This was followed by well-shot clips of two strikers. Both were middle aged African American women who spoke calmly, clearly, and comfortably to the camera. Some of their points:
- The low wages
- It is not enough to live on
- Many workers on food stamps
- Worker's can't afford apartments

Segment ended with a quote from an unnamed McDonalds owner that they respect their workers and want open dialogue.

That was it - no editorializing, no attempt to give equal time to employer and employees.

So, hats off to four folks:

  • First, the organizers for getting a TV news producer to shoot this story in this way. Also, for clearly choosing the right women to talk on camera.
  • Second, the women who spoke on camera. They sounded like pros and got the message across.
  • Finally, the producer of the segment. This was produced and cut in a way that portrayed the workers and their needs in as honest a way as can be done in a (I think) 60 second segment.

    If you want to praise the segment (I don't remember the title) you can submit a comment here. The segment was towards the end of the 8:00 hour.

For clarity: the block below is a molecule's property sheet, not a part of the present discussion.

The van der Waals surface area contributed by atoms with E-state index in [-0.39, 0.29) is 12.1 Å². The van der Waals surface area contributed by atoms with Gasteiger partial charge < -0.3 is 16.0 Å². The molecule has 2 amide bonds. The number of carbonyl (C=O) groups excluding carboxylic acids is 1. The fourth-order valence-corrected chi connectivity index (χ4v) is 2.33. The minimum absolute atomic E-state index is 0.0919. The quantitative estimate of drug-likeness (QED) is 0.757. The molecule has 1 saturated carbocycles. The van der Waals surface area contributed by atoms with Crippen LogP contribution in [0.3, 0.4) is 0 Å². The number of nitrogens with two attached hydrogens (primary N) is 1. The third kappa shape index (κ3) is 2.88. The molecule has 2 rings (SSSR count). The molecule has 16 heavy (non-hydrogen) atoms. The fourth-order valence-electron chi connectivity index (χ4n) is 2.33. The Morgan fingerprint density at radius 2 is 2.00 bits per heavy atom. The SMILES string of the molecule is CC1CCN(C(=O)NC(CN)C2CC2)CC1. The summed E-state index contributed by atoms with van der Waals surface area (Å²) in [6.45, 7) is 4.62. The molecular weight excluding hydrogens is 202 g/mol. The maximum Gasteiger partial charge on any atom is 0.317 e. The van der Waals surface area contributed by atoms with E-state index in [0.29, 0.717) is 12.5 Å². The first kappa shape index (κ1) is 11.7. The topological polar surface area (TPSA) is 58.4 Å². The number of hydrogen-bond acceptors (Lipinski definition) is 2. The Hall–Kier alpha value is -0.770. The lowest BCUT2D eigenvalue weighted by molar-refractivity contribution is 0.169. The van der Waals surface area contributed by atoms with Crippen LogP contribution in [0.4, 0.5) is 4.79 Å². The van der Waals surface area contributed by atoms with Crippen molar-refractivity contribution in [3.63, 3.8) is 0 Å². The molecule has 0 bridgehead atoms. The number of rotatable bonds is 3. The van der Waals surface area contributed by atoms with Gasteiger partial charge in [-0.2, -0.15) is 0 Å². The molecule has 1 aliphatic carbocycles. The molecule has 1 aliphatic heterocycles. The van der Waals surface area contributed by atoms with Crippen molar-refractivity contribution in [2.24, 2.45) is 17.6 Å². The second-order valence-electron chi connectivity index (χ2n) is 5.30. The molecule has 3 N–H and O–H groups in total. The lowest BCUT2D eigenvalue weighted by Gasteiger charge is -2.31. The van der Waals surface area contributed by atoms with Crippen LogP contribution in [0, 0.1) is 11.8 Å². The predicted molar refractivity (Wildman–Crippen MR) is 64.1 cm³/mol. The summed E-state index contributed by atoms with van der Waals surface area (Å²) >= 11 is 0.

If the airplanes used on 9/11 to attack us had fallen in, say, Bayonne, NJ and Falls Church, VA, the US response may have been calmer than our full scale invasion of two countries.

That is because, even though people killed in a city or in the countryside are equally dead, the destruction of financial and/or political centers is symbolic and generates stronger emotions.

Yesterday Tel Aviv was under attack for the first time since the first Gulf War.

Just a little while ago air raid sirens went off in Jerusalem.